I am beyond honored that he asked me to speak about this, and I hope I do the topic justice!

(I have not been paid or anything to do this.)


I'm not going to talk about craft. If you want to know about craft, go to writers better than me and those who have talked about it in more depth than I will: Stephen King's "On Writing", Kurt Vonnegut's essays, etc.

I taught a writing workshop for adults with developmental disabilities. 'Taught' is too strong of a word; 'led' or 'guided' would be more appropriate. And even though it'd be great to think that the workshop completely changed their lives around, it'd be a lie. They changed me more than I changed them.

There are things that I never knew or would know about these adults had we been in any other situation. Their favorite foods, relationship to roommates and other adults in the building, boyfriends, girlfriends, enmities: all those I found out in two one-hour sessions.

There are times when the triviality of writing dawns on me and scares me. I like to think I write for myself (I can't not write or I'll explode) but I write to expose horrors that frustrate me. Part of that requires that I go out to the places I'm writing about -- such as the homeless community -- and get first-hand experience to convey what I'm talking about. And after these experiences, I need time to collect myself - because I want to rip apart all my writing.

How stupid must I be to think that I can sit in a room and write while people, actual people, go through horrors and nightmares every day? To be 'moved' by what I'm writing feels like a ghost compared to what I saw. I am in no position to write about such things. The whole 'pretending' aspect of writing becomes disgusting and despicable. I'm pretending and, if things go well, I will reach a larger audience than those shunned by society. My stories will be heard by more people than the stories of those who know more about their situations than I do. How can I write? No matter how hard I try, it'll be a lie.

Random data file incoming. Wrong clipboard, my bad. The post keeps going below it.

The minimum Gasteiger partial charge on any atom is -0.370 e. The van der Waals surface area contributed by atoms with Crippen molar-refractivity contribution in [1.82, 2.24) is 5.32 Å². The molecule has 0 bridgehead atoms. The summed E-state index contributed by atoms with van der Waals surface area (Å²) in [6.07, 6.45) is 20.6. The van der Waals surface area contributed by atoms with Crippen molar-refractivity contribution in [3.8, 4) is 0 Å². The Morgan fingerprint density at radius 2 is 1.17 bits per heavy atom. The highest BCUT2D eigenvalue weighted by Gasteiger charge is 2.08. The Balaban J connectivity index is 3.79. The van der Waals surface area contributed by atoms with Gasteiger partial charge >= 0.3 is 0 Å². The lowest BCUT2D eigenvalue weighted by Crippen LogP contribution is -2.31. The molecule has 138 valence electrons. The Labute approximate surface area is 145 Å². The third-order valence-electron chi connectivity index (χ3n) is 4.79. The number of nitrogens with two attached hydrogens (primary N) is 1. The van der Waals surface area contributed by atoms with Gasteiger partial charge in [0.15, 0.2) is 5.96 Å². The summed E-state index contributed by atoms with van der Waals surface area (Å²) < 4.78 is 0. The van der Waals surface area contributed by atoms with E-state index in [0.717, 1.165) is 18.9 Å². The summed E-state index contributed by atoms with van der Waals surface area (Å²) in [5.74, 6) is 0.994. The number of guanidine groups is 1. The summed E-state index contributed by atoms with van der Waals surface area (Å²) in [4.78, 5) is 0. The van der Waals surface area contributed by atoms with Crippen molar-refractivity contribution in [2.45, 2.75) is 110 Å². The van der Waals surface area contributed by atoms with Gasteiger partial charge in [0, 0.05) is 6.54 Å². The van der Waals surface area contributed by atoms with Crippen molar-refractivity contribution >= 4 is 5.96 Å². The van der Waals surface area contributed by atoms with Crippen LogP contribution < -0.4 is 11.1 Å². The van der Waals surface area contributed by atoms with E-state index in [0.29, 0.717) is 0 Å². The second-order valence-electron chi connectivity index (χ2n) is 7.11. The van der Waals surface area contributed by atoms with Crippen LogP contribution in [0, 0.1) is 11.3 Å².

And I don't have an answer to that. No matter how much I know the fallacy of my writing, I must write. Books have the power to change lives, I know that, you know that, you told me that.  And I must write. I simply must, I'd explode if I don't. I try as hard as possible to be honest in my writing, especially with my current novel.

Teaching the adults with developmental disabilities exposed me to an entire new view about how to write honestly.

Give a person a pencil and they'll expose their lives to you. It might take digging, it might be hiding under the surface of their stories, but the writer and the story can never be independent. I'm sorry, but it's true. Probably. (I don't like saying statements are 100% true, but that statement just might be.)

So this is an odd benefit of teaching writing, one that I only realized once I went out and 'taught' a group of people who usually do not get 'taught' writing. For one thing, teaching went out the window. it was all about exploring, encouraging, having fun. Their writing was pure at its greatest form, only for themselves without care for standards -- and they never felt ashamed about sharing their writing. They spoke up and told other adults to speak up if they hadn't for a long while. This is what writing can do to a person. Writing without need of publication has a power in itself, a power of expression for only expression's sake. It's an undeserved privilege to witness it.

Because witnessing their writing meant witnessing their minds and lives. If I wrote a book about adults with developmental disabilities before the workshops and after the workshops, they'd be two different novels. That may seem obvious, but think about what that means in terms of the power of 'teaching' writing.